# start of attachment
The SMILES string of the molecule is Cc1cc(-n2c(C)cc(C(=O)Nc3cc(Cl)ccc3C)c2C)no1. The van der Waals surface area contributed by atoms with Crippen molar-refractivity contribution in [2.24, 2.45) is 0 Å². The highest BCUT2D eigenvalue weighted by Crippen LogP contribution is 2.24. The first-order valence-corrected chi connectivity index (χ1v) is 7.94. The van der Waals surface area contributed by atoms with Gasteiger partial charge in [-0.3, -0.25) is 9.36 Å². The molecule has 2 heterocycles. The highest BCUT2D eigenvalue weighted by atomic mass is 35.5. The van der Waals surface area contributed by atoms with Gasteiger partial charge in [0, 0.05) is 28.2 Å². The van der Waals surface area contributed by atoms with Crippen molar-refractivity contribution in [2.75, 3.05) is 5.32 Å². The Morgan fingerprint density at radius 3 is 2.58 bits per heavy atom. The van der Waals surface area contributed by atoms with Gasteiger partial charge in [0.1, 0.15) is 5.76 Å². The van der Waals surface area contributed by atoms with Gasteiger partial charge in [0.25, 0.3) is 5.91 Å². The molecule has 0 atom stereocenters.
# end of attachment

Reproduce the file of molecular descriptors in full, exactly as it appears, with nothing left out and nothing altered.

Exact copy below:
The SMILES string of the molecule is Cc1cc(-n2c(C)cc(C(=O)Nc3cc(Cl)ccc3C)c2C)no1. The van der Waals surface area contributed by atoms with Crippen molar-refractivity contribution in [2.24, 2.45) is 0 Å². The highest BCUT2D eigenvalue weighted by Crippen LogP contribution is 2.24. The first-order valence-corrected chi connectivity index (χ1v) is 7.94. The van der Waals surface area contributed by atoms with Gasteiger partial charge in [-0.3, -0.25) is 9.36 Å². The molecule has 2 heterocycles. The highest BCUT2D eigenvalue weighted by atomic mass is 35.5. The van der Waals surface area contributed by atoms with Gasteiger partial charge in [0, 0.05) is 28.2 Å². The van der Waals surface area contributed by atoms with Crippen molar-refractivity contribution in [2.75, 3.05) is 5.32 Å². The Morgan fingerprint density at radius 3 is 2.58 bits per heavy atom. The van der Waals surface area contributed by atoms with Gasteiger partial charge in [0.1, 0.15) is 5.76 Å². The van der Waals surface area contributed by atoms with Gasteiger partial charge in [0.25, 0.3) is 5.91 Å². The molecule has 0 atom stereocenters.